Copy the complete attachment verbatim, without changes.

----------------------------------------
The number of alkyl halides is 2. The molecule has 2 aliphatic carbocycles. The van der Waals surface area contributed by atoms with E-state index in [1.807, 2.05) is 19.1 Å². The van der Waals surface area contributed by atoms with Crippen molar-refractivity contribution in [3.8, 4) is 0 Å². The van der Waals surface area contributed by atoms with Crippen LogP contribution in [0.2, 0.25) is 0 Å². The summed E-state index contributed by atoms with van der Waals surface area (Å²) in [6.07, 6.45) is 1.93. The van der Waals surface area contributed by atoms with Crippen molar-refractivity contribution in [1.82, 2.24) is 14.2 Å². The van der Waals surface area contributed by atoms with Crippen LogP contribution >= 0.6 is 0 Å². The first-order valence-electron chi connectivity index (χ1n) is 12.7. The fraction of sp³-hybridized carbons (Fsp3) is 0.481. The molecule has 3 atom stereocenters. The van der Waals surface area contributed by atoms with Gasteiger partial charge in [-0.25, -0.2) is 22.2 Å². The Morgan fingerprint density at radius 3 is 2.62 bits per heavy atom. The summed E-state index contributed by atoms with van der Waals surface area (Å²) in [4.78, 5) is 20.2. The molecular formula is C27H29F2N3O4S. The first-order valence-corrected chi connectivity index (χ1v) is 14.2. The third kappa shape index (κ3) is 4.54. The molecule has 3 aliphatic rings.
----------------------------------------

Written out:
The number of alkyl halides is 2. The molecule has 2 aliphatic carbocycles. The van der Waals surface area contributed by atoms with E-state index in [1.807, 2.05) is 19.1 Å². The van der Waals surface area contributed by atoms with Crippen molar-refractivity contribution in [3.8, 4) is 0 Å². The van der Waals surface area contributed by atoms with Crippen LogP contribution in [0.2, 0.25) is 0 Å². The summed E-state index contributed by atoms with van der Waals surface area (Å²) in [6.07, 6.45) is 1.93. The van der Waals surface area contributed by atoms with Crippen molar-refractivity contribution in [1.82, 2.24) is 14.2 Å². The van der Waals surface area contributed by atoms with Crippen LogP contribution >= 0.6 is 0 Å². The first-order valence-electron chi connectivity index (χ1n) is 12.7. The fraction of sp³-hybridized carbons (Fsp3) is 0.481. The molecule has 3 atom stereocenters. The van der Waals surface area contributed by atoms with Gasteiger partial charge in [-0.25, -0.2) is 22.2 Å². The Morgan fingerprint density at radius 3 is 2.62 bits per heavy atom. The summed E-state index contributed by atoms with van der Waals surface area (Å²) in [4.78, 5) is 20.2. The molecular formula is C27H29F2N3O4S. The first-order valence-corrected chi connectivity index (χ1v) is 14.2. The third kappa shape index (κ3) is 4.54. The molecule has 3 aliphatic rings.